As skyrocketing shipping costs and weekslong delays continue to plague American companies and consumers, the Footwear Distributors and Retailers of America has sent a letter to President Joe Biden asking for help addressing the industry’s challenges.
“Our industry depends on an efficient and reliable transportation system to provide more than 2.4 billion pairs of shoes to U.S. consumers every year — or 7.4 pairs for every man, woman and child in America,” wrote FDRA President and CEO Matt Priest. “However, the current shipping environment places a significant burden on footwear companies delivering footwear to the U.S. market. Many footwear businesses struggled throughout the COVID-19 pandemic, and the retail sector was hit particularly hard. Now as we slowly emerge from the pandemic, footwear companies face substantial shipping costs, container shortages and transit delays.”
The price of shipping a container from Asia to America’s West Coast ports is now $6,288, up from $2,811 this time last year, according to the Freightos Baltic Index, an international freight rate index. About 99% of all footwear sold in the U.S. is imported, with the vast majority coming from Asia, where recent port delays in China have added to supply chain pressures. Now, American companies are struggling to get new product onto shelves just as the economy is reopening and consumers are increasingly finding reasons to shop for shoes.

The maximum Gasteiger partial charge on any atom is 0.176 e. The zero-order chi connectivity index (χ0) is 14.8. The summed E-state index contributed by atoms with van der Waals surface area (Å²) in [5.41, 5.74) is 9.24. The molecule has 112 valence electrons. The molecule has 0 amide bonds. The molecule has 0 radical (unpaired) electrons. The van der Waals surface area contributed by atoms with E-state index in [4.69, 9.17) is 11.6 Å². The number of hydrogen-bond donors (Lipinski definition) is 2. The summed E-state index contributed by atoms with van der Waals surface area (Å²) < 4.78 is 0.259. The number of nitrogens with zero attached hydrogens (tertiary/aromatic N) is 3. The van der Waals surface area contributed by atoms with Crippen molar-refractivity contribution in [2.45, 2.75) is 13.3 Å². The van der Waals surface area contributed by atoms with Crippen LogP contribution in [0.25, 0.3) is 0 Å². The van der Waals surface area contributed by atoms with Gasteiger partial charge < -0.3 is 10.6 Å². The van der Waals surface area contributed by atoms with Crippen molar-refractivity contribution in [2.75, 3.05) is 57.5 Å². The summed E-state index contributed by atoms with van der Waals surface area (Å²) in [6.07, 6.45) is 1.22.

Biden’s White House has begun to heed to calls for help, with press secretary Jen Psaki announcing an executive order Wednesday to address “unjust and unreasonable fees” in the shipping industry. The order also asks the Federal Maritime Commission to work with the Justice Department to ensure companies aren’t artificially inflating shipping rates due to lack of competition. With high inflation already hitting consumers’ wallets and companies increasingly passing on costs, the order is ultimately aimed at lowering prices for American shoppers.
“The negative impact can be felt across the country. With an artificially constricted supply of vessel capacity controlled by a small number of ocean carriers, it has become increasingly difficult for companies to secure vessel space,” Priest continued in the letter. “Many companies are forced to pay space guarantee surcharges that continue to escalate, with some seeing fourfold increases in shipping fees. Others have reported that carriers refuse to honor existing contracts. Often, the best-case scenario is agreeing to pay exorbitant rates to book space on a vessel with a sailing date that is delayed, sometimes for weeks. This practice destroys speed to market efforts, results in lost sales, and vastly multiplies costs for U.S. businesses during an already difficult time.”
The FDRA’s pleas come on the heels of similar calls for action from the National Retail Federation and numerous other industry groups.